Shane MacRhodes had this idea cycling and re-cycling through his head during an early morning brainstorming session: There must be a way to get more kids and families excited about riding bicycles.
Rhodes, a longtime bicycle enthusiast and the Transportation Options Coordinator for the city of Eugene, Oregon, wanted to start a family-friendly bike ride through a community. And so he created Kidical Mass; it’s a play on bicycle’s version of Critical Mass where people meet at a set location and time and travel as a group to make it safe to ride bicycles through their streets, based on the old mantra: there's safety in numbers.
The first ride was in April 2008 in Eugene and has spread to communities throughout North America and the world. Kidical Mass provides a safe environment for kids and their parents to learn and practice bicycle safety skills.
Fast forward four years to the Bixby Knolls neighborhood of Long Beach where Blair Cohn, the executive director of the Bixby Knolls Business Improvement Association, is hearing from city officials about making the Atlantic Avenue corridor’s business district more bike-friendly because the city was launching a campaign to be recognized as a bike-friendly city.
“I told them it would be hard because Atlantic Avenue is a very busy, heavily-traveled venue,” Cohn said. “But I said we would set up one ride.”
Cohn rallied the community, with the starting location being Los Cerritos Park. More than 300 people showed up, including City Council members. There was a police escort and at the end of the ride there was music and treats. Cohn recognized immediately that the ride was a great way to keep the neighborhood engaged.
Kidical Mass put the pedal to the metal in Long Beach.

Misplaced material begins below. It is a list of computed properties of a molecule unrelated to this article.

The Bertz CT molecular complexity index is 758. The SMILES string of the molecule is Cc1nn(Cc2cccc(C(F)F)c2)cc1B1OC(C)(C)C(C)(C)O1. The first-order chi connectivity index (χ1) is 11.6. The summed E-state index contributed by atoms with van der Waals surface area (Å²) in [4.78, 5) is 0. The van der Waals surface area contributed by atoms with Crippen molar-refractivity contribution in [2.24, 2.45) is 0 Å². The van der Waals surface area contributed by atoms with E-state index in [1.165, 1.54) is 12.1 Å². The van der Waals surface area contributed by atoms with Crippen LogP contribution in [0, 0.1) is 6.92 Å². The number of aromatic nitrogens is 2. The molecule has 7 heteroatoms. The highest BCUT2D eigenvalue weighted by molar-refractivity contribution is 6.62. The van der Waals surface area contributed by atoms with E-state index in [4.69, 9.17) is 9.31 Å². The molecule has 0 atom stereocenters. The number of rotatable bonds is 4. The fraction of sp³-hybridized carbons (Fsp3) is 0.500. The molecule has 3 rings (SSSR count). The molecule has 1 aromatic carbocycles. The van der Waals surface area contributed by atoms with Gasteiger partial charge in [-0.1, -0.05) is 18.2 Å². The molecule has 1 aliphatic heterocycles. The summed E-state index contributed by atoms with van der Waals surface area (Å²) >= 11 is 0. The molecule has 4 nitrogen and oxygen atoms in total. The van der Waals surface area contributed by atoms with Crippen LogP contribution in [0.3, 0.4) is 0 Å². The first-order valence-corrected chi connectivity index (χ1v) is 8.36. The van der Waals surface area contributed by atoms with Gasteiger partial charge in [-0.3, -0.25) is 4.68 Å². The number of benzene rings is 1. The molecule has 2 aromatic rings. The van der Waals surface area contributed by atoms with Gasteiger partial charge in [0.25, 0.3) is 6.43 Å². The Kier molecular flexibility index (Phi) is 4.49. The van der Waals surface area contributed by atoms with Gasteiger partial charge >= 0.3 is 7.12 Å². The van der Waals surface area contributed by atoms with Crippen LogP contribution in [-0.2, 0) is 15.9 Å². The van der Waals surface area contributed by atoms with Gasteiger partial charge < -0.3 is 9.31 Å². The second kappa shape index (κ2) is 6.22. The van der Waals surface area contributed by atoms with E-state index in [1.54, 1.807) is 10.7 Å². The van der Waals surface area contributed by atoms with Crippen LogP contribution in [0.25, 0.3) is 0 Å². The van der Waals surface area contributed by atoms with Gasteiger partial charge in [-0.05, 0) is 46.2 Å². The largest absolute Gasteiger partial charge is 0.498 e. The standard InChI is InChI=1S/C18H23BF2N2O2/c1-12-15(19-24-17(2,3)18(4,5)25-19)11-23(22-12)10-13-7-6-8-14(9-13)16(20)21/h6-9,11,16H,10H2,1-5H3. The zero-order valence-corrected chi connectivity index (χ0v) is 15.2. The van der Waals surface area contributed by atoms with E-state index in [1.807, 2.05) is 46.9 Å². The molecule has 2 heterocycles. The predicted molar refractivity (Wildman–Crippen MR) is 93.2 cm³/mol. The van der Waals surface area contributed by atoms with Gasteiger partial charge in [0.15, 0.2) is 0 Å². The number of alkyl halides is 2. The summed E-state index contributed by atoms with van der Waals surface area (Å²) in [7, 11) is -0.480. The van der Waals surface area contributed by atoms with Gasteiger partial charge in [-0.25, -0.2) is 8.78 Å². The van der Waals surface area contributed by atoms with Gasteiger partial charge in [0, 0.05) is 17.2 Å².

The month of May was the eight-year anniversary of Kidical Mass in Bixby Knolls. But because of Covid-19, the ride has put down its kickstand.
“We were going do our March ride, but that’s when things started to shut down,” Cohn said. “Then April was intense, so there was no gathering. We don’t want to risk it. Even though we are on pause we intend to continue to do it.”
Friendships have developed, Cohn said. For example, last July, one family invited the riders to their house for a pool party with pizza and a lifeguard. And each month has a theme: there was Ugly Sweater month, Iron Kid month and in January there was the Polar Plunge where participants headed to Deep Blue Swim School for a dip in the heated pool.
Each 4-to-4½ mile ride starts and finishes at Georgie’s Place at 3850 Atlantic Ave with a reward of soft-serve ice cream.
“We wanted to connect the ride to a business and Georgie’s was perfect,” Cohn said. “We start at 1 p.m. and the ride takes around an hour to an hour-and-a-half. Families have joined us for years. It’s another way to gather folks together and it’s another way to support the business people.”
May is National Bicycle Month and for the last seven years, Pastor Danny Bradfield of the Bixby Knolls Christian Church has said a blessing over the bikes.
“I moved to the area in 2008 and I started getting involved in community things,” Bradfield said. “I would take my sons to the bike rides, knowing that Long Beach is a bicycle- friendly town, and I thought about doing a blessing over the bikes.”
Bradfield knew that a similar blessing was done in Los Angeles, so he took the A (Blue line) train to downtown LA and experienced the blessing and knew this was something he should do for Long Beach.
This year’s blessing, though, was modified with an acknowledgement to the pandemic:
"Blessed are the bikes on which you ride, and blessed are you who ride them.
"Blessed are those who ride with you, and blessed are those who can’t ride with you now due to COVID-19.
"Blessed are the bikes we once rode to school, to work, to friends’ houses, and to places of worship; may we be able to do so again soon.
"Blessed are the bikes that made us stronger. May our strength continue to grow.
"Blessed are the bikes which brought us together as a community. May we remain united and connected even now, and always.
"And let us remember the lesson of the bike: to stay upright, keep moving forward."
“It’s been a joy to see the community and families grow over the years, from one bike to two or three alongside them,” Cohn said. “It’s our monthly marker of growth and we truly have enjoyed every third Sunday that we’ve gotten to explore our lovely neighborhood, street by street and ice cream cone by ice cream cone.”